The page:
Mortgage rates dropped noticeably today, as the underlying bond market benefited from overseas developments. The European Central Bank (ECB) is Europe's counterpart to the Federal Reserve. Like the Fed, they've also dabbled in bond-buying and ultra-low policy rates. In fact, they still haven't gotten around to hiking rates as a part of the current global economic expansion. Just today, they said they don't expect rates to rise in 2019 and possibly beyond.
Combined with several other comments and updated forecasts, the message from the ECB was that the European economic outlook is downbeat and they'll be keeping the monetary punchbowl on the table as a result. Central banks' easy money policies tend to benefit bonds (which translates to lower rates) and these were no exception.
The net effect was a drop to the lowest rates in more than a week for the average lender--a claim that runs counter to several news reports that say rates are higher this week. At issue is the source material for those news reports: Freddie Mac's weekly rate survey, which only tends to capture Monday and Tuesday's rate quotes (and it completely excludes Thursday and Friday of any given week). As such, when there are big moves in the 2nd half of a week (and especially if there are opposing moves in two adjacent weeks, Freddie's survey will likely say rates did the exact opposite of what they're actually doing.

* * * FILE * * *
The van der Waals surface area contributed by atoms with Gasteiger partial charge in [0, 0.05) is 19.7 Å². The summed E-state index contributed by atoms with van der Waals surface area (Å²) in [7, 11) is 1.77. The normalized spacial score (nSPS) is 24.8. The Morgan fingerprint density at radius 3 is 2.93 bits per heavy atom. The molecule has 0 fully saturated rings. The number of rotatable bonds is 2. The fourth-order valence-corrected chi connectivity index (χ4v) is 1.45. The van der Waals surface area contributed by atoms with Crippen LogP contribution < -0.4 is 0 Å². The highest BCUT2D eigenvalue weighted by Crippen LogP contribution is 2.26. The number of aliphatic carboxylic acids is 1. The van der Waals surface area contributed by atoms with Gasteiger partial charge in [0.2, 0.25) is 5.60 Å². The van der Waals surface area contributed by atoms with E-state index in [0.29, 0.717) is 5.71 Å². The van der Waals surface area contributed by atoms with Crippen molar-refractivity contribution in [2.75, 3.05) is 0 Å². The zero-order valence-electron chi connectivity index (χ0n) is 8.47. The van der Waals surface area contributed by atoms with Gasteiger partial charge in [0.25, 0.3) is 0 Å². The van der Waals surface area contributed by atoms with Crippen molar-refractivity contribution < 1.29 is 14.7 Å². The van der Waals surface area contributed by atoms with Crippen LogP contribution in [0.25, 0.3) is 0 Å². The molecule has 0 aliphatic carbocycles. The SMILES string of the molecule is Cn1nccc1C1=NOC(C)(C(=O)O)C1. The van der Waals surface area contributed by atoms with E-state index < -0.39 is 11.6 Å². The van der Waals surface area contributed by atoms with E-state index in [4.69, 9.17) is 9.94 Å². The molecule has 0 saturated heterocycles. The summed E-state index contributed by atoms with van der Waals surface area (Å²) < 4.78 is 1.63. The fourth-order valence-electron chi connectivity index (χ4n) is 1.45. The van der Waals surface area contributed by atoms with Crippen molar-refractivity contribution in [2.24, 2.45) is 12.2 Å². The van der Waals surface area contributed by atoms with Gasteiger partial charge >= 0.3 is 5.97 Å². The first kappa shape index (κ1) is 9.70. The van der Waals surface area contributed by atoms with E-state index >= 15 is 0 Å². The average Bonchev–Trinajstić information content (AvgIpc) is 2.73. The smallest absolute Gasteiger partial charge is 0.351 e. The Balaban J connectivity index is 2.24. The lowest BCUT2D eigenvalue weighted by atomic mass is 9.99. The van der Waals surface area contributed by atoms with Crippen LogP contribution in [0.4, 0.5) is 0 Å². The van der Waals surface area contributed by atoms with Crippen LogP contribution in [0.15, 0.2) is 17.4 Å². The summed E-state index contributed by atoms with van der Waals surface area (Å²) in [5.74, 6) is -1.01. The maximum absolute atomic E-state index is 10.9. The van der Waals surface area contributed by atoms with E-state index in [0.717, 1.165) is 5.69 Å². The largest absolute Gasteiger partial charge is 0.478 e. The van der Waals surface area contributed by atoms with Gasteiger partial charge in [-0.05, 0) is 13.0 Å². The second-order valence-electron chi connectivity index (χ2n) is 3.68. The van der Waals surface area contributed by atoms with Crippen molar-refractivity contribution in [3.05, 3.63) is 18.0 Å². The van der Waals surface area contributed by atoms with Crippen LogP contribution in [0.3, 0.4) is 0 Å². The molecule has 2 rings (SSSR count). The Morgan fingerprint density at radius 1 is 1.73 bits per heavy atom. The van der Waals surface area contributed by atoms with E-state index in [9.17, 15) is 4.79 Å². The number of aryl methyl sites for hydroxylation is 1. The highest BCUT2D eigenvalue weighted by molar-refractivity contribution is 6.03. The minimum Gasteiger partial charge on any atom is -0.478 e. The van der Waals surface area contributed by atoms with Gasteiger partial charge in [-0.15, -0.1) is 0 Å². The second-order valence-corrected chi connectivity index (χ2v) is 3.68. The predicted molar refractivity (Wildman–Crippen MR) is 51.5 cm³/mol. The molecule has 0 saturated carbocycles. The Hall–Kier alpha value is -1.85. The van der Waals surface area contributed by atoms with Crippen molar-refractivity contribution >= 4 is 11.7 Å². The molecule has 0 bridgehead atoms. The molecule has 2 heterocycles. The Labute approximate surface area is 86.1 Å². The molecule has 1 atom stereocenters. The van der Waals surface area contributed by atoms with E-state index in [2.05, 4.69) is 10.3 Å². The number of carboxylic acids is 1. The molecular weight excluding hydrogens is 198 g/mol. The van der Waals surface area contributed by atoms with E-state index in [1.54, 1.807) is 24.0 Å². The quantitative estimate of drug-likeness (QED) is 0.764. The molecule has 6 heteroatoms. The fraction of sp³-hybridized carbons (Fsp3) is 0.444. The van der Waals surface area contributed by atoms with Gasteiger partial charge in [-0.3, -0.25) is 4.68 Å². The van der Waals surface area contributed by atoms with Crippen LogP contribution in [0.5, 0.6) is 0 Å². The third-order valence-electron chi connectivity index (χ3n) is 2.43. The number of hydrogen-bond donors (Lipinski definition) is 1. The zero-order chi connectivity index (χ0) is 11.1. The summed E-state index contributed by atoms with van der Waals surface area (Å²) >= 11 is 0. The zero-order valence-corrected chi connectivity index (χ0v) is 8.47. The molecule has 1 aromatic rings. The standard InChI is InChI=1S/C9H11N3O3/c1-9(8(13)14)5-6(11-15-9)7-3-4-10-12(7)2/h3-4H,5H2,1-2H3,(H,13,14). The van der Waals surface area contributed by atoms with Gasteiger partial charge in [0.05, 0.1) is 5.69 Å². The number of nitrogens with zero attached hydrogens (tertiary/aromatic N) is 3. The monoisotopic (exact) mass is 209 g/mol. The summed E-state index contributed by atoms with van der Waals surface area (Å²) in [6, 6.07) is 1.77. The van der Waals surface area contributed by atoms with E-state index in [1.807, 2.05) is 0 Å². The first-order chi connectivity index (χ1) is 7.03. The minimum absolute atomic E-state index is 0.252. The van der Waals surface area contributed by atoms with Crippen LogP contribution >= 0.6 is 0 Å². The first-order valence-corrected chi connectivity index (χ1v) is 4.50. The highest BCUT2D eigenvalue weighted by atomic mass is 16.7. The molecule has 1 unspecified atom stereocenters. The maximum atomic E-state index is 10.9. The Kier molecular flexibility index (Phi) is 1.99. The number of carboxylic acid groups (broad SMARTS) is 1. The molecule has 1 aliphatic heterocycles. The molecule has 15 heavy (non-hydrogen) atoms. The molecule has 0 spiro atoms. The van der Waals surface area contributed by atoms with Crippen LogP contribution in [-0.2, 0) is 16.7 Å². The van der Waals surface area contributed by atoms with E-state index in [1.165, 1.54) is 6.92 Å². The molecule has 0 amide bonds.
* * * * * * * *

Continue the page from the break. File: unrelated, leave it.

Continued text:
Case in point, last Thu/Fri, rates were rising fairly quickly, but that rise wasn't captured by the Freddie survey. This created a lower baseline for the current week. From there, even though rates began to recover on Mon/Tue this week, they hadn't recovered enough to get back to Mon/Tue levels last week. So the Freddie survey sees and reports rates as being higher. If we look at today's rates versus last Thursday or Friday's however, we see rates are easily in better shape.